|Rexroad Jr, Caird|
Submitted to: Theriogenology
Publication Type: Peer Reviewed Journal
Publication Acceptance Date: 2/17/1999
Publication Date: N/A
Citation: Interpretive Summary: Cow embryos can be grown in the laboratory for 8 to 9 days before they must be transferred to a cow. If cow embryos would develop in a less expensive host than the cow, it would be easier and cheaper to conduct studies on pre-implantation embryos. This stage of development is critical to understand because it is a stage of high losses for reproductive efficiency. In the present study, cow embryos grown in the laboratory were transferred into the uteri of sheep. The embryos developed into stages appropriate for the study of the pre-implantation period. The finding of this study will be useful to scientists trying to understand this critical stage in development of the cow embryo.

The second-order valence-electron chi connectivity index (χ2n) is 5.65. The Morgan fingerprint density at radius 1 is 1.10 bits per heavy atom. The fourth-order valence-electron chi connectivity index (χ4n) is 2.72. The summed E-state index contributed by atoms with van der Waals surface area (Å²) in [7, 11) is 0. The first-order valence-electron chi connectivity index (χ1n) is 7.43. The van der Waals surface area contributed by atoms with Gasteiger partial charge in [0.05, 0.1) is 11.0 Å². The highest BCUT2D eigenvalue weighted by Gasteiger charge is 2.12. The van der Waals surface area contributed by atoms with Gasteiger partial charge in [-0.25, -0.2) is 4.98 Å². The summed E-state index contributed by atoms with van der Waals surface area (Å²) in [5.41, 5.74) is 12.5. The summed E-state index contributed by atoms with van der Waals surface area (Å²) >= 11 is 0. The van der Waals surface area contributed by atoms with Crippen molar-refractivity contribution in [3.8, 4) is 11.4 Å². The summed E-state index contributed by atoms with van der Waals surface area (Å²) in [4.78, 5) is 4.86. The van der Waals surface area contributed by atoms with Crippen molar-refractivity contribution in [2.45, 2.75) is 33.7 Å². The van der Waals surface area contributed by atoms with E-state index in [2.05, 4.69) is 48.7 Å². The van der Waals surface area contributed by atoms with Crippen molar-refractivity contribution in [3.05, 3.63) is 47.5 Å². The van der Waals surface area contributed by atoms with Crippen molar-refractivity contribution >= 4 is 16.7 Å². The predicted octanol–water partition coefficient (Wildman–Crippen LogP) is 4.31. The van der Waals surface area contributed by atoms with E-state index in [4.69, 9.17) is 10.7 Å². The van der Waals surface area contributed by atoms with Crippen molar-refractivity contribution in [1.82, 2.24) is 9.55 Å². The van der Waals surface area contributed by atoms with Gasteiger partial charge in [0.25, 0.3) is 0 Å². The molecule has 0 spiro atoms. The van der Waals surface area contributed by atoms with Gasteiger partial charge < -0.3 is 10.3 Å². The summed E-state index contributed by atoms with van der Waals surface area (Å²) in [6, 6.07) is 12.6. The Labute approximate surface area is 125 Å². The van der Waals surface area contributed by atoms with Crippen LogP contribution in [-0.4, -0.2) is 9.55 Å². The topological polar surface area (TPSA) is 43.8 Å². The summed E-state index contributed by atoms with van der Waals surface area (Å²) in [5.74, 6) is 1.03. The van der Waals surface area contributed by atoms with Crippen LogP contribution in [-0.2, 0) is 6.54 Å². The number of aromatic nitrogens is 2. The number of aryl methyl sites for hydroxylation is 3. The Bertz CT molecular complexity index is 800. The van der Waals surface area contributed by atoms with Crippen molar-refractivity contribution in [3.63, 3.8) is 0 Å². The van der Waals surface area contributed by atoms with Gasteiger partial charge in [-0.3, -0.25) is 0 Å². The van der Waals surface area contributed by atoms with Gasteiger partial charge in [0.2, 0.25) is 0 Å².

Technical Abstract: In vitro matured, fertilized and cultured (IVP) cow embryos were transferred to uteri of sheep on day 7 or 9 of the estrous cycle and collected on day 14 or 15 to determine if the bovine blastocysts would elongate and form an embryonic disk. In trials 1 and 2, 37 of 55 and 48 of 70 recovered embryos developed to the spherical or elongated blastocyst stage and most had embryonic disks. In trial 3, 75% of 44 recovered embryos had elongated. Transfer of 4-cell bovine embryos to the oviduct of sheep at day 3 resulted in a lower recovery than for transfer of blastocysts at day 7 when embryos were recovered at day 14. However, the fraction of the embryos containing embryonic disks was greater for the embryos transferred at the 4-cell stage (81%) than for embryos transferred as blastocysts. The size distribution of recovered embryos was similar among embryos transferred at the 4-cell stage, super-ovulated bovine embryos, and bovine IVMFC embryos transferred at the blastocyst stage to cows and recovered on day 14. The transfer of bovine blastocysts to the sheep did not result in prolongation of the sheep's estrous cycle. Extension of the sheep estrous cycle by administration of a progesterone releasing intravaginal device allowed bovine embryos to elongate extensively and to become fibrous. Transfer of bovine embryos to the reproductive tract of the sheep allows some embryos to develop normally to uterine stages and may be a useful tool for studying critical stages of embryo development and the developmental capacity of experimental embryos.